Thursday, December 6, 2012

Short Stories and Poetry: A Digital Renaissance Moment?

The decline of print magazines (like the venerable Newsweek, which as of this month is going digital-only) and the rise of e-books can make it seem that short stories and poetry for children and teens have a shrinking market.

But recent changes in publishing signal may a new life for these shorter forms...

A new digital-focused imprint, Harper Teen Impulse launched this month, publishing short fiction for teens.  As reported in Publisher's Weekly,

"The new line launches December 4 with a novella by Sophie Jordan, BREATHLESSS, and a futuristic novella from Scott Westerfeld, STUPID PERFECT WORLD, both selling for $1.99. The company indicates it will publish up to 4 ebooks a month, priced from 99 cents to $2.99.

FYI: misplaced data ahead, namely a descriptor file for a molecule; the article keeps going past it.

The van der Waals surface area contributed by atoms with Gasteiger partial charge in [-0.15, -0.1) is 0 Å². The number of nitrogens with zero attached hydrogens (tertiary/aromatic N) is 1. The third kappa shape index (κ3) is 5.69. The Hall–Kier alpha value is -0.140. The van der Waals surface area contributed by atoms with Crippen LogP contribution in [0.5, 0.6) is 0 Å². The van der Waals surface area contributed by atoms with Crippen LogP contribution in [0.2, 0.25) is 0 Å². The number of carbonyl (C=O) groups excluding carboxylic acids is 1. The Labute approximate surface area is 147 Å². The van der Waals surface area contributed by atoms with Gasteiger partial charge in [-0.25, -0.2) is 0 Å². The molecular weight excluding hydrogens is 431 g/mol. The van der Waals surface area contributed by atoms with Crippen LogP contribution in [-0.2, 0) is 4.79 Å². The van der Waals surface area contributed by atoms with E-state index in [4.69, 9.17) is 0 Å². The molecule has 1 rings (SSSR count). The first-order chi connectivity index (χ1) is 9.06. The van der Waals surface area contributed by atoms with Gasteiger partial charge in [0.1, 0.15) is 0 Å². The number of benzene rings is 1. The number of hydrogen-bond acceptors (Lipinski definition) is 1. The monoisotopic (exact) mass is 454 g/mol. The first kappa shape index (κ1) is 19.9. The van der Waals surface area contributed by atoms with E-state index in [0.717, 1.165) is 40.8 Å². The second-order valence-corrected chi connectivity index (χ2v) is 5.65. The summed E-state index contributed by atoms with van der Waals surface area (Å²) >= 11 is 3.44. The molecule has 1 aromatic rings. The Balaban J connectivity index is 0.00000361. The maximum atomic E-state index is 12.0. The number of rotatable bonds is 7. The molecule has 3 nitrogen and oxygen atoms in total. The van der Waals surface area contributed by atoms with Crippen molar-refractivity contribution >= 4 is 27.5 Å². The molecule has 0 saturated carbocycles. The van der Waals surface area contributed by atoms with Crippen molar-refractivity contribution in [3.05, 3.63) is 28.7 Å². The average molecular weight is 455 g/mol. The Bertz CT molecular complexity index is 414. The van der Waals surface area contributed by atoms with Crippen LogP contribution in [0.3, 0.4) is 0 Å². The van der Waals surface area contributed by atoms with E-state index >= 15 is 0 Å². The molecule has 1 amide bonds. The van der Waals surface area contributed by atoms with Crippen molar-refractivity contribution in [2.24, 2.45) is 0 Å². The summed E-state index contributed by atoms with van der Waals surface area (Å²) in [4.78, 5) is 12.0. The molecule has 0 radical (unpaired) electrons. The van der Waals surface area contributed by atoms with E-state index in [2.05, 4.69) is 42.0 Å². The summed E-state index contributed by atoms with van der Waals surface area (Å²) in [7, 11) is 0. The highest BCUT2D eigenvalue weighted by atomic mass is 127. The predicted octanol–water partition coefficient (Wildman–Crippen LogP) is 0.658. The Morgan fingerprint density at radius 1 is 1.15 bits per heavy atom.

Harper Children's president and publisher Susan Katz says, "We're seeing short-form content becoming more popular in the digital marketplace, and HarperTeen Impulse allows us to experiment with new concepts and deliver content quickly." 

And this piece in Salon, "Can Books Endure In A 140-character World?" by Julia Ingalls suggests that maybe the short attention span of digital natives (you're a digital immigrant if you remember a time before cell phones and email) creates an opportunity for shorter form narratives, like poetry. 

"Instead of spending five months immersed in Proust, the visual and auditory quality of social media makes it possible to spend five minutes getting your mind blown by a contemporary philosopher. Quality, not quantity, is the key."

These are fascinating times we live and create in!

Illustrate and Write On,

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